The Hammond-Harwood House is a masterpiece of architectural design. It has been described as “the most beautiful house in colonial America”. There are no challengers. Architect William Buckland designed the house in 1773. With his knowledge of English Palladian architecture he refined the typical Annapolis five-part plan concept and created a house of transcendent wholeness, harmony and balance.

The Hammond-Harwood House Association lovingly protects the house and curates the remarkable furniture collection. The house is open for tours Tuesday through Saturday. For more information, visit www.hammondharwoodhouse.org.

William Buckland (1734-74) was born in London where he apprenticed in woodworking and carving. His talents drew the attention of George Mason in Virginia, who provided him with indentured passage for the purpose of completing the interior of his home Gunston Hall. Buckland excelled, building a substantial business in the design and interior finishing of homes for the wealthy. Moving to Annapolis in 1772 was a deliberate decision to elevate his family’s living standards, and to expand his business into a vibrant sophisticated market. His posthumous portrait by Charles Wilson Peale depicts the architect with drafting instruments in hand and his drawings of the Hammond-Harwood House on the table.

Buckland designed the exterior and the interior of the house simultaneously, as a singular composition. Rarely in colonial America were homes designed and built in one immediate campaign. Most were built over an extended period of time, and designed jointly by the owners, builders and craftsmen. Buckland was the sole author of the Hammond-Harwood House. He designed the floor plan, the giant Tuscan pilasters on the garden elevation, and the delicate mantle carvings in the dining room. The house exhibits the same human scale and classical proportions throughout: from the street, the garden, the dining room or the stair hall. All of the building elements are arranged to stimulate the eye and arouse beauty. Buckland accomplishes what all great works of art achieve: the coexistence of unity and variety.

Take for instance Buckland’s use of the horizontal belt course between the first and second floor windows. It is expertly placed as a secondary element to unify the composition of the central block. At the central block it is made of brick that has been polished smooth to make slight variation in the brick sheen and color. It runs unencumbered around the central block. However, on the two flanking wings, the belt course is made of regular brick, only three brick high, and placed lower than the central block belt course. The placement, detailing and proportion of these three belt courses are used to heighten the importance of the central section, and define the supporting roles of the flanking hyphens. Buckland imbued the belt courses with English Palladian sensibilities of unity and variation at the same time making a reference to a familiar Annapolis building tradition. Thomas Jefferson visited the Hammond-Harwood House in 1783 prior to embarking on his major addition to Monticello. He admired the semi octagonal walls of the wings, which he incorporated into his home design, and prepared a carefully drafted drawing of the front elevation of the house. What is most interesting in Jefferson’s drawing is that his only written dimensions describe the location of Buckland’s belt courses.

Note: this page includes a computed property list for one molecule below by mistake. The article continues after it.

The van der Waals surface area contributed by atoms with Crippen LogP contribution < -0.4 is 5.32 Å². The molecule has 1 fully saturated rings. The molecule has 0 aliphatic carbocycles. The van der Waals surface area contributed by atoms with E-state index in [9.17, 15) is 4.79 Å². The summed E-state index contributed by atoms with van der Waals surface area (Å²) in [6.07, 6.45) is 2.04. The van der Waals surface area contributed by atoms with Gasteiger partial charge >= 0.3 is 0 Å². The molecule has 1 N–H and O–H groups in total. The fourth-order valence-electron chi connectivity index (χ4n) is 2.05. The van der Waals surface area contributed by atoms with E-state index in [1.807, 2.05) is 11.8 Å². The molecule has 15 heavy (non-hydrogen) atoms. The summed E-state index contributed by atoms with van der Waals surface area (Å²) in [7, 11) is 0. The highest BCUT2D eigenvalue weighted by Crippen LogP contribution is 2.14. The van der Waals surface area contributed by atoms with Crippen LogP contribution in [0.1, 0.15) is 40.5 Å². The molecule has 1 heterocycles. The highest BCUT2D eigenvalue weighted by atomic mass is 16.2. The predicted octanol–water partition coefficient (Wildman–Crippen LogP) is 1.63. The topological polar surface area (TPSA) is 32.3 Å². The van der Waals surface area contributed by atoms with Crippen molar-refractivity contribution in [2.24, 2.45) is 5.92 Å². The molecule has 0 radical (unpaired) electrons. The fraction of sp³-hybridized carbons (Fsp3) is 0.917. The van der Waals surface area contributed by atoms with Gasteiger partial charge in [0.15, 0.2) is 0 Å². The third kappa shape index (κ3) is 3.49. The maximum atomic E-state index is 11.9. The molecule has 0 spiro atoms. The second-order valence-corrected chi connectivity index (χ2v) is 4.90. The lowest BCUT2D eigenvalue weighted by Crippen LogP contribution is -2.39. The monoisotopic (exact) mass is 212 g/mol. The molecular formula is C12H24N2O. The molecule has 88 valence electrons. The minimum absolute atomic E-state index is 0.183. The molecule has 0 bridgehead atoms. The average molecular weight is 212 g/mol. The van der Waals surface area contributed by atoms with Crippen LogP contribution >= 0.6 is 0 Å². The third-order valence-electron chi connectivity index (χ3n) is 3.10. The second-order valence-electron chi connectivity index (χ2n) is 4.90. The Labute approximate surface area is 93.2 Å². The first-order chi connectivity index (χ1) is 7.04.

Buckland transformed the grand, sometimes ungainly, five part plan Annapolis house into an elegant singular composition where every element is composed into a thoughtful coherent whole. His mastery of architectural scale, proportion and composition is exceeded by his use of architectural ornament. Look at the front door, the second floor window, and the round window in the pediment above. These are intensely carved, wildly ornamental objects. Yet they are balanced in a composition that includes severely plain brick walls of subtle delineation. This achievement of architectural ornamentation that is simultaneously restrained and exuberant is a sophistication that Buckland extended to the interior of the house. The dining room is the largest first floor room overlooking the garden and clearly the most important social room of the house. The exuberantly carved woodwork is balanced against the plain plaster wall surfaces in the same way that the exterior carvings play against the plain brick walls. The gadroon rope carving on the chair rail is a staggering carving effort, and combined with the room cornice and mantle ornamentation the entire room achieves a heightened energy with in an elegant repose.

The Hammond-Harwood House is a precious treasure that one must walk through to witness the harmonious fluid movement and the sensual grace of the building. Repeated visits are rewarded with additional discoveries of the complexity and refinement of this masterful architectural composition. That it exists today precisely as it was built is testimony to the vision, care and pride that Annapolitans have lavished on their city for generations.